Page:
IE 11 is not supported. For an optimal experience visit our site on another browser.

The right's 'State of the Union plan' continues to percolate

Will Obama be allowed to deliver his annual national address in January? A number of Republicans want to cancel his State of the Union address.
White House Chief of Staff Denis McDonough (R) and Secretary of State John Kerry (2nd R) applaud President Barack Obama as he delivers his State of the Union speech on Capitol Hill in Washington, Jan 28, 2014.
White House Chief of Staff Denis McDonough (R) and Secretary of State John Kerry (2nd R) applaud President Barack Obama's State of the Union speech on Capitol Hill in Washington, Jan 28, 2014.
Last week, shortly before Thanksgiving, the idea that congressional Republicans might block President Obama from delivering a State of the Union address first crossed the political world's radar. The New York Times published a quote from a prominent figure in conservative media pushing the argument; Breitbart News ran a column endorsing the move; and Politico noted unnamed "GOP aides and lawmakers" who like the idea.
Dan Holler, the communications director for Heritage Action, said last Wednesday that he suspects "we'll hear a lot" about the move.
That hasn't happened quite yet, but the issue certainly seems to be percolating. The Washington Post reported this morning:

Late Tuesday, Rep. Paul C. Broun (R-Ga.) called for Boehner to not invite Obama to deliver the State of the Union address next year. [...] On the State of the Union, [Rep. Tim Huelskamp (R-Kan.)] added: "In the spirit of George Washington, he could send it to us in writing. It'd save some time."

The far-right Washington Times ran an op-ed on this today from a Republican operative. The headline read, "Cancel Congress's role in the State of the Union address."

Here is a modest proposal: The Speaker of the House should declare a state of Constitutional emergency in which the President's specific unlawful actions ... have cumulatively provoked the legislative branch into a bold but measured legislative response. That response will be to cancel -- for 2015 -- the traditional end-of-January joint session of Congress to which the President is normally invited to deliver his annual State of the Union Address.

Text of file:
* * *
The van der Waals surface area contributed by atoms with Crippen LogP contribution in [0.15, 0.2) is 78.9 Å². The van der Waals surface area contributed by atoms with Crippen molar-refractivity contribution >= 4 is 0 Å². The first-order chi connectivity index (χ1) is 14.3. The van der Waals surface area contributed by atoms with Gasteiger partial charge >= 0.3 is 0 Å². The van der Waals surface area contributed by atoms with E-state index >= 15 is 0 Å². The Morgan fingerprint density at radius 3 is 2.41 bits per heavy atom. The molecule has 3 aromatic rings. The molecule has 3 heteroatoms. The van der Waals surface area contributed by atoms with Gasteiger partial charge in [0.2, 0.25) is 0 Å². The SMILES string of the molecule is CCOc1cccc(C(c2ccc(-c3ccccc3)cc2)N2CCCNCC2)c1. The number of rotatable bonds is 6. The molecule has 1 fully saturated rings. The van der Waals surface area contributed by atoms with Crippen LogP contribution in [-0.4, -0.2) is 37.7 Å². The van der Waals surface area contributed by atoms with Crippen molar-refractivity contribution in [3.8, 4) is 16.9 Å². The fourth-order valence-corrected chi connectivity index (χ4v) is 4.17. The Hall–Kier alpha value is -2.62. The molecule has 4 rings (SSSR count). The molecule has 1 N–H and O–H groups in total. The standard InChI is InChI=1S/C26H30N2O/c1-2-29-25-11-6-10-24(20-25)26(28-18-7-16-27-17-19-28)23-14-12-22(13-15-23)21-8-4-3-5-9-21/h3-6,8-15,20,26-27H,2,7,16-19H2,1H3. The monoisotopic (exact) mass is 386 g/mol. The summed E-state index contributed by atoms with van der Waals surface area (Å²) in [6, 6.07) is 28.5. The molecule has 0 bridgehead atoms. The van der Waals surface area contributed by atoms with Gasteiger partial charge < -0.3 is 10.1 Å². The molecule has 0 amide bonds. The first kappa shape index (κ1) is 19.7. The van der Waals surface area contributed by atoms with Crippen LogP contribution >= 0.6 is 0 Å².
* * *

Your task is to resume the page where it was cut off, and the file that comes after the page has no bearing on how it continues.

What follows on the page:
Well, at least it's a "modest" and "measured" approach, right?
Proponents of this idea tend to note that Congress isn't required to welcome a sitting president onto the House floor to deliver an annual national address. That's true. According to the Constitution, the president "shall from time to time give to Congress information of the State of the Union." For much of American history, this led the White House to deliver a written report to lawmakers.
But with the advent of radio and television, nearly every president since Woodrow Wilson has taken advantage of the national platform a State of the Union address provides.
And now there's a push to deny President Obama that opportunity in early 2015, all because conservatives are unhappy about the administration governing on immigration policy.
I continue to believe Republican leaders won't go this far. In fact, if they did, the backlash would probably be pretty brutal -- imagine the message it would send to the nation and the world if a far-right Republican Party, for the first time in American history, refused to allow the first African-American president to deliver a State of the Union address from the House floor, all as part of an extended tantrum over immigration.
In 1999, a Republican Congress welcomed President Clinton to deliver a SOTU even after he'd literally been impeached, despite the fact that the GOP-led Senate was still weighing whether to remove the sitting president from office. They let Clinton speak a month after impeachment, but they'll block Obama? Please.
But it's worth watching this anyway because the right will expect something to satiate their apoplexy. GOP leaders don't want impeachment or a shutdown, and many of the related alternative tactics are impractical, ineffective, or both. With this in mind, the more conservatives demand some kind of presidential punishment, the more the anti-SOTU push will seem more appealing.
Heritage Action expects "we'll hear a lot" about the idea going forward, and for a change, I suspect the group is correct about this.